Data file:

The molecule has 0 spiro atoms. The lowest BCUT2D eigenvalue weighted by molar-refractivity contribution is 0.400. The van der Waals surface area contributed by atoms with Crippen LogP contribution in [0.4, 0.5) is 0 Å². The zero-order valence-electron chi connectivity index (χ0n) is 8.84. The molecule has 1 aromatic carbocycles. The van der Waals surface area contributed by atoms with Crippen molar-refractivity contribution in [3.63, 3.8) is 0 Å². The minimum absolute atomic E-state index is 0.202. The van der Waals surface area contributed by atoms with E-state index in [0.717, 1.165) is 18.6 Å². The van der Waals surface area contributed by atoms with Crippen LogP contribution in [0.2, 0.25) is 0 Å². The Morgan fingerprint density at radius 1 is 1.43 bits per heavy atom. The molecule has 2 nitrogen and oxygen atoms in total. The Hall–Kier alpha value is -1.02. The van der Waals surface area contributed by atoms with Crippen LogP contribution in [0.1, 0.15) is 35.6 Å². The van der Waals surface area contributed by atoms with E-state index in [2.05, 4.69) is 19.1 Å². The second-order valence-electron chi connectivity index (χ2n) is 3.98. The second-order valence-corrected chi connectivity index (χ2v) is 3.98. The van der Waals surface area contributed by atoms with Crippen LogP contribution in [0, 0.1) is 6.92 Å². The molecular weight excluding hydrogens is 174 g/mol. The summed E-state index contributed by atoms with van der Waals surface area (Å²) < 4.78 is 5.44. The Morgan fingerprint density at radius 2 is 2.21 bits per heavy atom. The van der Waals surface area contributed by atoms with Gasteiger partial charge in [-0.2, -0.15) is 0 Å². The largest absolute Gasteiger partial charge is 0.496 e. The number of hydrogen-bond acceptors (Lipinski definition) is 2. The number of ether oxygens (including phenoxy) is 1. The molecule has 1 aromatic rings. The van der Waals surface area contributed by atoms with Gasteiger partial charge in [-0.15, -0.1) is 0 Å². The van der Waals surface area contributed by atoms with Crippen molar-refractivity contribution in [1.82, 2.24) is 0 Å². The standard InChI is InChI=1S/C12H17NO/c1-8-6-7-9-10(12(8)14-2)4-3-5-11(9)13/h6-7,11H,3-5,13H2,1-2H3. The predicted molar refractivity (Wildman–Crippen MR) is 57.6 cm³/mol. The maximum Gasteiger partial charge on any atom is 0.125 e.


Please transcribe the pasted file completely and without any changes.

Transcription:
The molecule has 0 spiro atoms. The lowest BCUT2D eigenvalue weighted by molar-refractivity contribution is 0.400. The van der Waals surface area contributed by atoms with Crippen LogP contribution in [0.4, 0.5) is 0 Å². The zero-order valence-electron chi connectivity index (χ0n) is 8.84. The molecule has 1 aromatic carbocycles. The van der Waals surface area contributed by atoms with Crippen molar-refractivity contribution in [3.63, 3.8) is 0 Å². The minimum absolute atomic E-state index is 0.202. The van der Waals surface area contributed by atoms with E-state index in [0.717, 1.165) is 18.6 Å². The van der Waals surface area contributed by atoms with Crippen LogP contribution in [0.2, 0.25) is 0 Å². The Morgan fingerprint density at radius 1 is 1.43 bits per heavy atom. The molecule has 2 nitrogen and oxygen atoms in total. The Hall–Kier alpha value is -1.02. The van der Waals surface area contributed by atoms with Crippen LogP contribution in [0.1, 0.15) is 35.6 Å². The van der Waals surface area contributed by atoms with E-state index in [2.05, 4.69) is 19.1 Å². The second-order valence-electron chi connectivity index (χ2n) is 3.98. The second-order valence-corrected chi connectivity index (χ2v) is 3.98. The van der Waals surface area contributed by atoms with Crippen LogP contribution in [0, 0.1) is 6.92 Å². The molecular weight excluding hydrogens is 174 g/mol. The summed E-state index contributed by atoms with van der Waals surface area (Å²) < 4.78 is 5.44. The Morgan fingerprint density at radius 2 is 2.21 bits per heavy atom. The van der Waals surface area contributed by atoms with Gasteiger partial charge in [-0.2, -0.15) is 0 Å². The largest absolute Gasteiger partial charge is 0.496 e. The number of hydrogen-bond acceptors (Lipinski definition) is 2. The number of ether oxygens (including phenoxy) is 1. The molecule has 1 aromatic rings. The van der Waals surface area contributed by atoms with Gasteiger partial charge in [-0.15, -0.1) is 0 Å². The van der Waals surface area contributed by atoms with Crippen molar-refractivity contribution in [1.82, 2.24) is 0 Å². The standard InChI is InChI=1S/C12H17NO/c1-8-6-7-9-10(12(8)14-2)4-3-5-11(9)13/h6-7,11H,3-5,13H2,1-2H3. The predicted molar refractivity (Wildman–Crippen MR) is 57.6 cm³/mol. The maximum Gasteiger partial charge on any atom is 0.125 e.